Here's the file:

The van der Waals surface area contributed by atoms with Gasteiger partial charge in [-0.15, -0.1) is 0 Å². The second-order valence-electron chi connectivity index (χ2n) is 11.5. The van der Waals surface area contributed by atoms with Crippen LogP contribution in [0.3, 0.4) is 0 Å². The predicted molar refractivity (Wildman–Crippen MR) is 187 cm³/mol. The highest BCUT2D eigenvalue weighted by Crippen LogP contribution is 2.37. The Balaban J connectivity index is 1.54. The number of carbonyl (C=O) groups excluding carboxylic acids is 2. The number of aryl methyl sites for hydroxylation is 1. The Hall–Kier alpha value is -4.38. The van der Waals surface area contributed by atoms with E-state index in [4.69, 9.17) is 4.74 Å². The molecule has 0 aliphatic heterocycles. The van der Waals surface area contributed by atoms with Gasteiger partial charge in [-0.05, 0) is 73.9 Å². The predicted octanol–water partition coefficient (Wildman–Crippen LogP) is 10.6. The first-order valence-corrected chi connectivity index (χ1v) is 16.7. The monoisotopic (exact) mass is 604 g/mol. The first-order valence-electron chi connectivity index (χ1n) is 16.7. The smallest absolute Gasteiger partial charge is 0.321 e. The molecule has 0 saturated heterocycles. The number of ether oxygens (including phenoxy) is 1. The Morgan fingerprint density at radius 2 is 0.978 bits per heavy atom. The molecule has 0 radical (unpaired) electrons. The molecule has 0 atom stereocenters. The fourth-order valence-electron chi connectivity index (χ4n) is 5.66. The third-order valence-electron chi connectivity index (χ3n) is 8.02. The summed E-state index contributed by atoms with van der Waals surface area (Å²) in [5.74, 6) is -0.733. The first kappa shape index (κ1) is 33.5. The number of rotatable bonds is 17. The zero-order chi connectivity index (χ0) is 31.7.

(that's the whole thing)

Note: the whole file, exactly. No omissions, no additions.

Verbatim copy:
The van der Waals surface area contributed by atoms with Gasteiger partial charge in [-0.15, -0.1) is 0 Å². The second-order valence-electron chi connectivity index (χ2n) is 11.5. The van der Waals surface area contributed by atoms with Crippen LogP contribution in [0.3, 0.4) is 0 Å². The predicted molar refractivity (Wildman–Crippen MR) is 187 cm³/mol. The highest BCUT2D eigenvalue weighted by Crippen LogP contribution is 2.37. The Balaban J connectivity index is 1.54. The number of carbonyl (C=O) groups excluding carboxylic acids is 2. The number of aryl methyl sites for hydroxylation is 1. The Hall–Kier alpha value is -4.38. The van der Waals surface area contributed by atoms with E-state index in [4.69, 9.17) is 4.74 Å². The molecule has 0 aliphatic heterocycles. The van der Waals surface area contributed by atoms with Gasteiger partial charge in [-0.05, 0) is 73.9 Å². The predicted octanol–water partition coefficient (Wildman–Crippen LogP) is 10.6. The first-order valence-corrected chi connectivity index (χ1v) is 16.7. The monoisotopic (exact) mass is 604 g/mol. The first-order valence-electron chi connectivity index (χ1n) is 16.7. The smallest absolute Gasteiger partial charge is 0.321 e. The molecule has 0 saturated heterocycles. The number of ether oxygens (including phenoxy) is 1. The Morgan fingerprint density at radius 2 is 0.978 bits per heavy atom. The molecule has 0 radical (unpaired) electrons. The molecule has 0 atom stereocenters. The fourth-order valence-electron chi connectivity index (χ4n) is 5.66. The third-order valence-electron chi connectivity index (χ3n) is 8.02. The summed E-state index contributed by atoms with van der Waals surface area (Å²) in [5.74, 6) is -0.733. The first kappa shape index (κ1) is 33.5. The number of rotatable bonds is 17. The zero-order chi connectivity index (χ0) is 31.7.